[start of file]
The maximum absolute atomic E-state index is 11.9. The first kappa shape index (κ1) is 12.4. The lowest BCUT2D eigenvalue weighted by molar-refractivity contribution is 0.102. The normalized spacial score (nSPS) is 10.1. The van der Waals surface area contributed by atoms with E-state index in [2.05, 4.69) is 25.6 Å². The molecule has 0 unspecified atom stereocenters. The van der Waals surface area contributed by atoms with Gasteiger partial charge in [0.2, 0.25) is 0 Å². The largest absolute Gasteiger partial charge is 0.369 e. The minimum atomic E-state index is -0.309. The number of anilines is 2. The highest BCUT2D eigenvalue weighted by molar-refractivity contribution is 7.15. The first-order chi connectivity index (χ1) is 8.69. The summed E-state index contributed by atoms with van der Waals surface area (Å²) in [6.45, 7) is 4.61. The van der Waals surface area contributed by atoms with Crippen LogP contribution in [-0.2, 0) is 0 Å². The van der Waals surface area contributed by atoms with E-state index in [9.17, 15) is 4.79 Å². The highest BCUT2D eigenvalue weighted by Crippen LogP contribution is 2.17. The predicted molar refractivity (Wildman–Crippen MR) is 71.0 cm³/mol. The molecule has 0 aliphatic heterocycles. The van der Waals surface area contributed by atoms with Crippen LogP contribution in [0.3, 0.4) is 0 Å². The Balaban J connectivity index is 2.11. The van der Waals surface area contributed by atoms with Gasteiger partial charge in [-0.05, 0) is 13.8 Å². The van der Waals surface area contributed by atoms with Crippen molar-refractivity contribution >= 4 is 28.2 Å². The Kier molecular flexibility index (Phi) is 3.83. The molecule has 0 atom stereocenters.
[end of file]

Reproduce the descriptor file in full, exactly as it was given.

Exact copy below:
The maximum absolute atomic E-state index is 11.9. The first kappa shape index (κ1) is 12.4. The lowest BCUT2D eigenvalue weighted by molar-refractivity contribution is 0.102. The normalized spacial score (nSPS) is 10.1. The van der Waals surface area contributed by atoms with E-state index in [2.05, 4.69) is 25.6 Å². The molecule has 0 unspecified atom stereocenters. The van der Waals surface area contributed by atoms with Gasteiger partial charge in [0.2, 0.25) is 0 Å². The largest absolute Gasteiger partial charge is 0.369 e. The minimum atomic E-state index is -0.309. The number of anilines is 2. The highest BCUT2D eigenvalue weighted by molar-refractivity contribution is 7.15. The first-order chi connectivity index (χ1) is 8.69. The summed E-state index contributed by atoms with van der Waals surface area (Å²) in [6.45, 7) is 4.61. The van der Waals surface area contributed by atoms with Crippen LogP contribution in [-0.2, 0) is 0 Å². The van der Waals surface area contributed by atoms with E-state index in [9.17, 15) is 4.79 Å². The highest BCUT2D eigenvalue weighted by Crippen LogP contribution is 2.17. The predicted molar refractivity (Wildman–Crippen MR) is 71.0 cm³/mol. The molecule has 0 aliphatic heterocycles. The van der Waals surface area contributed by atoms with Crippen LogP contribution in [0.3, 0.4) is 0 Å². The Balaban J connectivity index is 2.11. The van der Waals surface area contributed by atoms with Gasteiger partial charge in [-0.05, 0) is 13.8 Å². The van der Waals surface area contributed by atoms with Crippen molar-refractivity contribution >= 4 is 28.2 Å². The Kier molecular flexibility index (Phi) is 3.83. The molecule has 0 atom stereocenters.